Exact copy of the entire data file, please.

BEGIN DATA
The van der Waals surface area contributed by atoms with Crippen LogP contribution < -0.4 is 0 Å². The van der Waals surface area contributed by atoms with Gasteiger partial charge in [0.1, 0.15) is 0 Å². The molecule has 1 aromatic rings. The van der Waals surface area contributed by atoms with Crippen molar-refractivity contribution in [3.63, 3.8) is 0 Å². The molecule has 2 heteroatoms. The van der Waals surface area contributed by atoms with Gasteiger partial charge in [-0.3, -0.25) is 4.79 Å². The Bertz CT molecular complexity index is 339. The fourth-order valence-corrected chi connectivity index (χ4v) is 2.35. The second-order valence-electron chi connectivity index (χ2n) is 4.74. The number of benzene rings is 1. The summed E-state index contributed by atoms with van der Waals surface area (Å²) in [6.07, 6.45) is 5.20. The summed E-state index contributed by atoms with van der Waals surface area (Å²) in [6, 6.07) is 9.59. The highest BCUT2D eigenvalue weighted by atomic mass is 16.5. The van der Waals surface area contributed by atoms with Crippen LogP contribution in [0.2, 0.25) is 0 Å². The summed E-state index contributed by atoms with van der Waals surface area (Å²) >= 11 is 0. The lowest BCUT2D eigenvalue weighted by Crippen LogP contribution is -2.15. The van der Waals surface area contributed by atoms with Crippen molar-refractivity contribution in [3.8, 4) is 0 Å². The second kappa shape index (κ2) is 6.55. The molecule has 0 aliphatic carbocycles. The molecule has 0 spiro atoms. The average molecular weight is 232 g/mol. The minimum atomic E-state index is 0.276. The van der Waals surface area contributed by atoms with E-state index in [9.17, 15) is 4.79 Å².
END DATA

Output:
The van der Waals surface area contributed by atoms with Crippen LogP contribution < -0.4 is 0 Å². The van der Waals surface area contributed by atoms with Gasteiger partial charge in [0.1, 0.15) is 0 Å². The molecule has 1 aromatic rings. The van der Waals surface area contributed by atoms with Crippen molar-refractivity contribution in [3.63, 3.8) is 0 Å². The molecule has 2 heteroatoms. The van der Waals surface area contributed by atoms with Gasteiger partial charge in [-0.3, -0.25) is 4.79 Å². The Bertz CT molecular complexity index is 339. The fourth-order valence-corrected chi connectivity index (χ4v) is 2.35. The second-order valence-electron chi connectivity index (χ2n) is 4.74. The number of benzene rings is 1. The summed E-state index contributed by atoms with van der Waals surface area (Å²) in [6.07, 6.45) is 5.20. The summed E-state index contributed by atoms with van der Waals surface area (Å²) in [6, 6.07) is 9.59. The highest BCUT2D eigenvalue weighted by atomic mass is 16.5. The van der Waals surface area contributed by atoms with Crippen LogP contribution in [0.2, 0.25) is 0 Å². The summed E-state index contributed by atoms with van der Waals surface area (Å²) >= 11 is 0. The lowest BCUT2D eigenvalue weighted by Crippen LogP contribution is -2.15. The van der Waals surface area contributed by atoms with Crippen molar-refractivity contribution in [3.8, 4) is 0 Å². The second kappa shape index (κ2) is 6.55. The molecule has 0 aliphatic carbocycles. The molecule has 0 spiro atoms. The average molecular weight is 232 g/mol. The minimum atomic E-state index is 0.276. The van der Waals surface area contributed by atoms with E-state index in [9.17, 15) is 4.79 Å².